Hercules suffers a major disgrace. He’s poor. A fit of madness brings him to kill his own family. When he recovers sanity, guilt afflicts him. The Delphic oracle offers to purify him by dispossessing himself of everything, even his freedom. Queen Omphale of Lydia buys him as a slave, and Hercules shall be her female companion. Attired with jewellery and delicate dress, he will learn to handle the needle just as he used to handle the club. Omphale is demanding but Hercules progresses, also on her heart.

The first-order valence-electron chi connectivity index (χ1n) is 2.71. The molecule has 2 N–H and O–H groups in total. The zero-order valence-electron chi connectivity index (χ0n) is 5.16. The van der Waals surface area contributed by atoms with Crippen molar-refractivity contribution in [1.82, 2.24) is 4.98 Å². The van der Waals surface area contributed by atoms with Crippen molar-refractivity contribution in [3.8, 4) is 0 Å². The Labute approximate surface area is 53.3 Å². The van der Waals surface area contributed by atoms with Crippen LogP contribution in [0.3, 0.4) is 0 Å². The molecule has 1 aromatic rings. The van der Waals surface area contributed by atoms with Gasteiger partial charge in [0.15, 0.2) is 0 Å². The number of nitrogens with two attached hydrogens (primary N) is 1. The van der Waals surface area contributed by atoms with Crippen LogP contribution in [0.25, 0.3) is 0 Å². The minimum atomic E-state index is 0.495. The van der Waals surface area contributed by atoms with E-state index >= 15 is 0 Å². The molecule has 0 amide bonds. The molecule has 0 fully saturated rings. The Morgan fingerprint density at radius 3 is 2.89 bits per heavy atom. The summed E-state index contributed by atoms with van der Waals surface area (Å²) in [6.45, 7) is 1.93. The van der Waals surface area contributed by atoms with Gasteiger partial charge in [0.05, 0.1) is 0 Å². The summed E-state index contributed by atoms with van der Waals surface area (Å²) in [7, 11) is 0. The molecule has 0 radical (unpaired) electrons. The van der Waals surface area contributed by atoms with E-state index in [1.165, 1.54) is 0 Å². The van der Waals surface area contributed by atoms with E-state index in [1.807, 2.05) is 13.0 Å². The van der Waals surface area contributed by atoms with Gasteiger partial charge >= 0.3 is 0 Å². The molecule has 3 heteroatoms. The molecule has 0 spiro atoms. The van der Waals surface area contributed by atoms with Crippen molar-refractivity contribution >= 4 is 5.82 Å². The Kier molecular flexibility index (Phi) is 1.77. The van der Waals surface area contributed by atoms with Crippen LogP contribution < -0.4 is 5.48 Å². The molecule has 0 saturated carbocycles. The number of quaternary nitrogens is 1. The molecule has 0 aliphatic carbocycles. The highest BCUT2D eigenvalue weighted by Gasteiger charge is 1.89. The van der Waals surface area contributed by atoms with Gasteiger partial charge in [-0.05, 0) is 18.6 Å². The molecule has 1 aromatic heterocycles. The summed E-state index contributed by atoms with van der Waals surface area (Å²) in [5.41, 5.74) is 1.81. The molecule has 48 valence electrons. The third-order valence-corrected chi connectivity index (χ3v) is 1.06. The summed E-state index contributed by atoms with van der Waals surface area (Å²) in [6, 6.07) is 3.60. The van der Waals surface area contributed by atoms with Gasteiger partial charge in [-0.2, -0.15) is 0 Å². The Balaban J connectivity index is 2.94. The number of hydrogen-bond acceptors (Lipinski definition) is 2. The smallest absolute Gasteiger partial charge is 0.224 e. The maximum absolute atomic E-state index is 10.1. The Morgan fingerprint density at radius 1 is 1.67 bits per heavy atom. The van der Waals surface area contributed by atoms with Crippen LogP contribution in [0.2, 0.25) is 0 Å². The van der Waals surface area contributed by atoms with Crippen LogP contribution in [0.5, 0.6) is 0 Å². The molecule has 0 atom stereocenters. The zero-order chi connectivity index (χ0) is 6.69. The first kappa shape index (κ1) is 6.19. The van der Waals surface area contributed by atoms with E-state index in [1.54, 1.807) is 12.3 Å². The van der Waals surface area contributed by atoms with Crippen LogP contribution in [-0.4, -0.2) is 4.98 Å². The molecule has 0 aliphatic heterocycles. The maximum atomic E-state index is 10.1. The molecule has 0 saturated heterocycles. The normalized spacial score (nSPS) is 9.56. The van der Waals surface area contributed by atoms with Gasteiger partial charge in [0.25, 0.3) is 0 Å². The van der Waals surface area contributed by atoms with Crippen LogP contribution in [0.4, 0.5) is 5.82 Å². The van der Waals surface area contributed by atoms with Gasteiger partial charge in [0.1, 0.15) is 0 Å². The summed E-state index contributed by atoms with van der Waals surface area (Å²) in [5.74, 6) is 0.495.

However, history is a chest with treasures we spill on the floor. His greatest erections and the wars merge into a jingling cacophony, covering the past by successive coats. Ovid, Seneca, Rubens will not forget this romance. But we will have to wait until the end of the 18th century to see the return of Hercules from the great exhumed cities, painted by Hubert Robert. Society unties itself from the heavy pomp to preserve the dignified simplicity of the sculptures. Look at his face between the marbles of the Tuileries Garden ! His face is afflicted by melancholia ! His club is nothing but a crutch for his heavy body ! And for good reason. Like his sculptural predecessors, Hercules is gone for Georges III’s England, caught between the heritage of the Grand Siècle and the opening on the sublime landscapes of the romanticism. He’s hosted by charity in the sumptuous residence of Sir Thomas Bertram. He’s neglected, nay mistreated, but he will perform an unexpected ascent, and this evolution seems to be based only on his own merits, his rigour, his infallible judgement, his independent spirit.